Sunday, 28 August 2016

Ingredient: Kohlrabi

A kohl what?

There was the wild cabbage plant then and here is the kohlrabi now. Oh were would we be without artificial selection?! Kohlrabi belongs to the cabbage family, it is cousin of cabbages, cauliflowers, Brussels sprouts, broccoli and kale.

I love this vegetable. Sadly, it is not really known around here in the UK or in Ireland but it is very popular in Hungary. I love the texture of a young kohlrabi, crisp and juicy, similar to a cabbage heart but with a flavor that is milder and much sweeter. The stem has two fibrous layers that need to be peeled away.
The flesh is white, somewhat translucent - fresh, crisp and juicy. My mother was growing purple kohlrabi, so I was growing up seeing only the purple variety but here in the UK the white version seems to be commonly available.

How to choose / spot a fresh kohlrabi? I find that the purple type is packed with more flavour while the white variety has more juice. To choose the freshest watch for the leaves, they should not be shriveled. If the kohlrabi has no leaves (and most of the time it won't) look for the horizontal lines on the skin where the leaf endings are/were attached to the stem, it they are dry then the kohlrabi isn't fresh. Also, pick the young ones as older, over-matured ones often have tough, fibrous bits.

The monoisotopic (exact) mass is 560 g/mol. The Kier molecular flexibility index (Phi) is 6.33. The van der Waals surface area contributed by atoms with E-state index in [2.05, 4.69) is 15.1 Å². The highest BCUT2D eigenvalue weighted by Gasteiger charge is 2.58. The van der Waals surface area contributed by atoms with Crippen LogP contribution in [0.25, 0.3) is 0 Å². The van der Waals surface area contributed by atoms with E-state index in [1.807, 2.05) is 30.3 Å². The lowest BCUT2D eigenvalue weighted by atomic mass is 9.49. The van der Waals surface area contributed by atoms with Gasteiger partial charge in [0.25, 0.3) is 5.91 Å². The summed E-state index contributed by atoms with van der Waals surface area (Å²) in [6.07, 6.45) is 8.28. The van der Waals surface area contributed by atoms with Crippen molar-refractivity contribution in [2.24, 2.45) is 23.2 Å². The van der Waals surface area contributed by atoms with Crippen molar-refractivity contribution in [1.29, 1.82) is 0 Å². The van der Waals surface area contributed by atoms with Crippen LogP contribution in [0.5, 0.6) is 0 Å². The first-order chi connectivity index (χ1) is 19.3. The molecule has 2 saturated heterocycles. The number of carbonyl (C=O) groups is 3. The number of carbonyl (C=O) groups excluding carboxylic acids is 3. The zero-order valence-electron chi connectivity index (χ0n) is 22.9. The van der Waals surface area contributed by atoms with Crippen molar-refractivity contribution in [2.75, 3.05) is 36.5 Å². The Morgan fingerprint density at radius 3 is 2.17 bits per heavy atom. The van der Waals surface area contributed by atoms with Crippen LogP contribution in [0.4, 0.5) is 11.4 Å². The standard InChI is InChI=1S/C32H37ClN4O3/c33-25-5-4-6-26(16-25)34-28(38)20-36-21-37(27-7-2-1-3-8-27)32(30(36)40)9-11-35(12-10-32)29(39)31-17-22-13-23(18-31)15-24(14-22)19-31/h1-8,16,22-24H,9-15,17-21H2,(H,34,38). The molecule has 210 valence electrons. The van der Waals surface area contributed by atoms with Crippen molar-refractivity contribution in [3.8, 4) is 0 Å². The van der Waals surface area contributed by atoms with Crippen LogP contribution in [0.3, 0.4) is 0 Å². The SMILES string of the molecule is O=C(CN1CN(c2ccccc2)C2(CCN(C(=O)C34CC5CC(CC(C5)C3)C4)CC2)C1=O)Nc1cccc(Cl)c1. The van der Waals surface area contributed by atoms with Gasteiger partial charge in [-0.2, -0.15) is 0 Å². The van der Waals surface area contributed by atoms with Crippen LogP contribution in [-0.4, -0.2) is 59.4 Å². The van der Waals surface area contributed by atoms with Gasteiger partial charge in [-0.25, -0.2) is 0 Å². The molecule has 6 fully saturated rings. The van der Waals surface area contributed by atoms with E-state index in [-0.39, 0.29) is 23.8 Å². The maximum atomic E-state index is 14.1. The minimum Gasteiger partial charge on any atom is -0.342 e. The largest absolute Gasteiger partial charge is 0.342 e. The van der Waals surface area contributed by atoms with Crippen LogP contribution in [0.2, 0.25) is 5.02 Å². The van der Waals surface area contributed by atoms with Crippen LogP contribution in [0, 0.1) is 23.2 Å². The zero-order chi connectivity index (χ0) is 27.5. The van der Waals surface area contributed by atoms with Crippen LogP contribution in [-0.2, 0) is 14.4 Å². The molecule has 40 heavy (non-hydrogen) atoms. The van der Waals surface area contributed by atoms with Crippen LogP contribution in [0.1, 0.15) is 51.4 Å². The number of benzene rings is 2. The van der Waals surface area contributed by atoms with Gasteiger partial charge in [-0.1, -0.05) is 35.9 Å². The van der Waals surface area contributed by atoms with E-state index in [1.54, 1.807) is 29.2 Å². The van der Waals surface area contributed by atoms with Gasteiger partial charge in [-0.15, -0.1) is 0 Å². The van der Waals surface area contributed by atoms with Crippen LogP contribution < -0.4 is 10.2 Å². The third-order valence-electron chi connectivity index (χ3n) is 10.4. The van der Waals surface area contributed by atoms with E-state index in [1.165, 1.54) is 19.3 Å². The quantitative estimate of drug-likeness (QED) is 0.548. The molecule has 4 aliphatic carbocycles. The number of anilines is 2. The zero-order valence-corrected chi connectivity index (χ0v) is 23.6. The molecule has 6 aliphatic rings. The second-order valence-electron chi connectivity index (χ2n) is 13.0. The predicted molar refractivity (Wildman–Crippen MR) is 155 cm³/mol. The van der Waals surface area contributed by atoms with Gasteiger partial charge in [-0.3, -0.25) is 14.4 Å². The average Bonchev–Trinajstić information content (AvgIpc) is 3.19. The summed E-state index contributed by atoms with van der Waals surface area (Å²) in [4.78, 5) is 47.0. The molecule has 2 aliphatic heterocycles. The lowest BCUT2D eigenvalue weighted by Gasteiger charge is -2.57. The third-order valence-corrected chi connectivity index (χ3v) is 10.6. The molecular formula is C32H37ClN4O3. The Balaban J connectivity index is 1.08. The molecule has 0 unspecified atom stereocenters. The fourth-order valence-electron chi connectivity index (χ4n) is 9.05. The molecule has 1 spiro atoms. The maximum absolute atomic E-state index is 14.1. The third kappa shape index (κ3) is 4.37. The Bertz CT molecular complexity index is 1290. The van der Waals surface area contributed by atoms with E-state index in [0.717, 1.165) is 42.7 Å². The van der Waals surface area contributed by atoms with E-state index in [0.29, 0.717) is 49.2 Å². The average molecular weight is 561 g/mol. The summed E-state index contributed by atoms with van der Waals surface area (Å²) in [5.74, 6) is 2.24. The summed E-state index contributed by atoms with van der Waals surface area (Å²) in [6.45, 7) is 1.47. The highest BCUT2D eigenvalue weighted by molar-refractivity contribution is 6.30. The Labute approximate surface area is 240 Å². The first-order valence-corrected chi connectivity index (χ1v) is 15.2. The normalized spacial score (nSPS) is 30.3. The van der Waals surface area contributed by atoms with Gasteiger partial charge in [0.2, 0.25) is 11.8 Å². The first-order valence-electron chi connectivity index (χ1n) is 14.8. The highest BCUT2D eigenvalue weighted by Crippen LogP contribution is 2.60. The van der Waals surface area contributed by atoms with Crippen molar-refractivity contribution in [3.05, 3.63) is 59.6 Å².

How to use a kohlrabi? Use it raw - a perfect snack (just peel and slice), or use raw in salads or slaws (shredded, julienned or grated). You can steam the flesh, mash into puree, use it in soups (chunky or creamy), roast it like potato wedges.

Some recipe ideas:
Kohlrabi mash with chicken liver and spinach sauce
Kohlrabi in bone broth with lamb and cauliflower
Kohlrabi in creamy courgette noodle soup
Kohlrabi in garden veg slaw
Kohlrabi in samphire-artichoke salad
Kohlrabi-kale cooked salad

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